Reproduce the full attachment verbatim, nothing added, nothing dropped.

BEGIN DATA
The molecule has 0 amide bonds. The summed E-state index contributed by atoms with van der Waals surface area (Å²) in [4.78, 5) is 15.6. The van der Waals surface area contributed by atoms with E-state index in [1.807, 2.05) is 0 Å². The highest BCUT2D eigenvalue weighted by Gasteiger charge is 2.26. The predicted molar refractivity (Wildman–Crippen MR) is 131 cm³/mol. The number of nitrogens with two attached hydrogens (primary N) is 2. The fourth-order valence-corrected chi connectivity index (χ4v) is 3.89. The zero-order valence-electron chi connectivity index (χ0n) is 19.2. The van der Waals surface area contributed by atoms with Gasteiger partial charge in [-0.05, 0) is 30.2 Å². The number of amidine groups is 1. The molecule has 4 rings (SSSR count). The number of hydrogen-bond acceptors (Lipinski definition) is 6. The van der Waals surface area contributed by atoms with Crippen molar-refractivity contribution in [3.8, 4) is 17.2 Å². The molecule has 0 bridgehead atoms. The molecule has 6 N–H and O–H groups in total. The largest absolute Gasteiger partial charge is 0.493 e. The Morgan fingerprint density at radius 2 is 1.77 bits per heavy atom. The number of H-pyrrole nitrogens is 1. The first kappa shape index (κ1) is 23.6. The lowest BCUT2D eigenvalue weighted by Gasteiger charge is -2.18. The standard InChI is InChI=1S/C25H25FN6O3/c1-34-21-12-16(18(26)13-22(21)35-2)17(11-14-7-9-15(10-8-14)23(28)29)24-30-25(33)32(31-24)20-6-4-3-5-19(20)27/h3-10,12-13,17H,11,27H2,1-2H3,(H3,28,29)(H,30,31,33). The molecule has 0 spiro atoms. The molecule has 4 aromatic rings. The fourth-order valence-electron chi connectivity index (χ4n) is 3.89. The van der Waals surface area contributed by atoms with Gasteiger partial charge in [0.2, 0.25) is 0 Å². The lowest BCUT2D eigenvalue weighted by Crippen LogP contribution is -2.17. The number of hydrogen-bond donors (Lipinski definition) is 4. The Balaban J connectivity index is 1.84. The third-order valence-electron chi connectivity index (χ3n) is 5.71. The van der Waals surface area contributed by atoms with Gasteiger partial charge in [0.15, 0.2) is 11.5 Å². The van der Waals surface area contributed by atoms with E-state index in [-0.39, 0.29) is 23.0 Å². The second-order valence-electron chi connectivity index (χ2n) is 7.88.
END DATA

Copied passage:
The molecule has 0 amide bonds. The summed E-state index contributed by atoms with van der Waals surface area (Å²) in [4.78, 5) is 15.6. The van der Waals surface area contributed by atoms with E-state index in [1.807, 2.05) is 0 Å². The highest BCUT2D eigenvalue weighted by Gasteiger charge is 2.26. The predicted molar refractivity (Wildman–Crippen MR) is 131 cm³/mol. The number of nitrogens with two attached hydrogens (primary N) is 2. The fourth-order valence-corrected chi connectivity index (χ4v) is 3.89. The zero-order valence-electron chi connectivity index (χ0n) is 19.2. The van der Waals surface area contributed by atoms with Gasteiger partial charge in [-0.05, 0) is 30.2 Å². The number of amidine groups is 1. The molecule has 4 rings (SSSR count). The number of hydrogen-bond acceptors (Lipinski definition) is 6. The van der Waals surface area contributed by atoms with Crippen molar-refractivity contribution in [3.8, 4) is 17.2 Å². The molecule has 0 bridgehead atoms. The molecule has 6 N–H and O–H groups in total. The largest absolute Gasteiger partial charge is 0.493 e. The Morgan fingerprint density at radius 2 is 1.77 bits per heavy atom. The number of H-pyrrole nitrogens is 1. The first kappa shape index (κ1) is 23.6. The lowest BCUT2D eigenvalue weighted by Gasteiger charge is -2.18. The standard InChI is InChI=1S/C25H25FN6O3/c1-34-21-12-16(18(26)13-22(21)35-2)17(11-14-7-9-15(10-8-14)23(28)29)24-30-25(33)32(31-24)20-6-4-3-5-19(20)27/h3-10,12-13,17H,11,27H2,1-2H3,(H3,28,29)(H,30,31,33). The molecule has 0 spiro atoms. The molecule has 4 aromatic rings. The fourth-order valence-electron chi connectivity index (χ4n) is 3.89. The van der Waals surface area contributed by atoms with Gasteiger partial charge in [0.2, 0.25) is 0 Å². The lowest BCUT2D eigenvalue weighted by Crippen LogP contribution is -2.17. The number of hydrogen-bond donors (Lipinski definition) is 4. The Balaban J connectivity index is 1.84. The third-order valence-electron chi connectivity index (χ3n) is 5.71. The van der Waals surface area contributed by atoms with Gasteiger partial charge in [0.15, 0.2) is 11.5 Å². The van der Waals surface area contributed by atoms with E-state index in [-0.39, 0.29) is 23.0 Å². The second-order valence-electron chi connectivity index (χ2n) is 7.88.